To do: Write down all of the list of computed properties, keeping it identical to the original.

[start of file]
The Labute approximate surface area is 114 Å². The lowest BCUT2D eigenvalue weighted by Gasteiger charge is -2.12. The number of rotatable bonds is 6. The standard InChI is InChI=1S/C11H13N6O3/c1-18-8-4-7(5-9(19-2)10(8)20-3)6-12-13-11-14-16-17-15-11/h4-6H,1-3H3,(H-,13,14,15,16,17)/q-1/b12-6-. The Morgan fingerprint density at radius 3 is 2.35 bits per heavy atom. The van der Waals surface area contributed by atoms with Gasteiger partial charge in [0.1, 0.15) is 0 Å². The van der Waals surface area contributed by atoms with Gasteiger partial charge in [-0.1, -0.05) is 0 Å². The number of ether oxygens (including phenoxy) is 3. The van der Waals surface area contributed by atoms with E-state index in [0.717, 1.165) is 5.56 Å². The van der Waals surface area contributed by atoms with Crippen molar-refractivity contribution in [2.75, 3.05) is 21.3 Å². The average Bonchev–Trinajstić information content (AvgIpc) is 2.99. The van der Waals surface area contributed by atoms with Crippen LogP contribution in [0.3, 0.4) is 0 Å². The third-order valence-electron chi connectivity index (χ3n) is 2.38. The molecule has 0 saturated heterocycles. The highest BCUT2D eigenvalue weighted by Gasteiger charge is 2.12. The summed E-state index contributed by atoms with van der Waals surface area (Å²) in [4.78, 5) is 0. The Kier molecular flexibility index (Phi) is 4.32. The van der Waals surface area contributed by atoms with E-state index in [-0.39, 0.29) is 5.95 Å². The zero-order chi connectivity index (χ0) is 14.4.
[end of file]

The Labute approximate surface area is 114 Å². The lowest BCUT2D eigenvalue weighted by Gasteiger charge is -2.12. The number of rotatable bonds is 6. The standard InChI is InChI=1S/C11H13N6O3/c1-18-8-4-7(5-9(19-2)10(8)20-3)6-12-13-11-14-16-17-15-11/h4-6H,1-3H3,(H-,13,14,15,16,17)/q-1/b12-6-. The Morgan fingerprint density at radius 3 is 2.35 bits per heavy atom. The van der Waals surface area contributed by atoms with Gasteiger partial charge in [0.1, 0.15) is 0 Å². The van der Waals surface area contributed by atoms with Gasteiger partial charge in [-0.1, -0.05) is 0 Å². The number of ether oxygens (including phenoxy) is 3. The van der Waals surface area contributed by atoms with E-state index in [0.717, 1.165) is 5.56 Å². The van der Waals surface area contributed by atoms with Crippen molar-refractivity contribution in [2.75, 3.05) is 21.3 Å². The average Bonchev–Trinajstić information content (AvgIpc) is 2.99. The van der Waals surface area contributed by atoms with Crippen LogP contribution in [0.3, 0.4) is 0 Å². The third-order valence-electron chi connectivity index (χ3n) is 2.38. The molecule has 0 saturated heterocycles. The highest BCUT2D eigenvalue weighted by Gasteiger charge is 2.12. The summed E-state index contributed by atoms with van der Waals surface area (Å²) in [4.78, 5) is 0. The Kier molecular flexibility index (Phi) is 4.32. The van der Waals surface area contributed by atoms with E-state index in [-0.39, 0.29) is 5.95 Å². The zero-order chi connectivity index (χ0) is 14.4.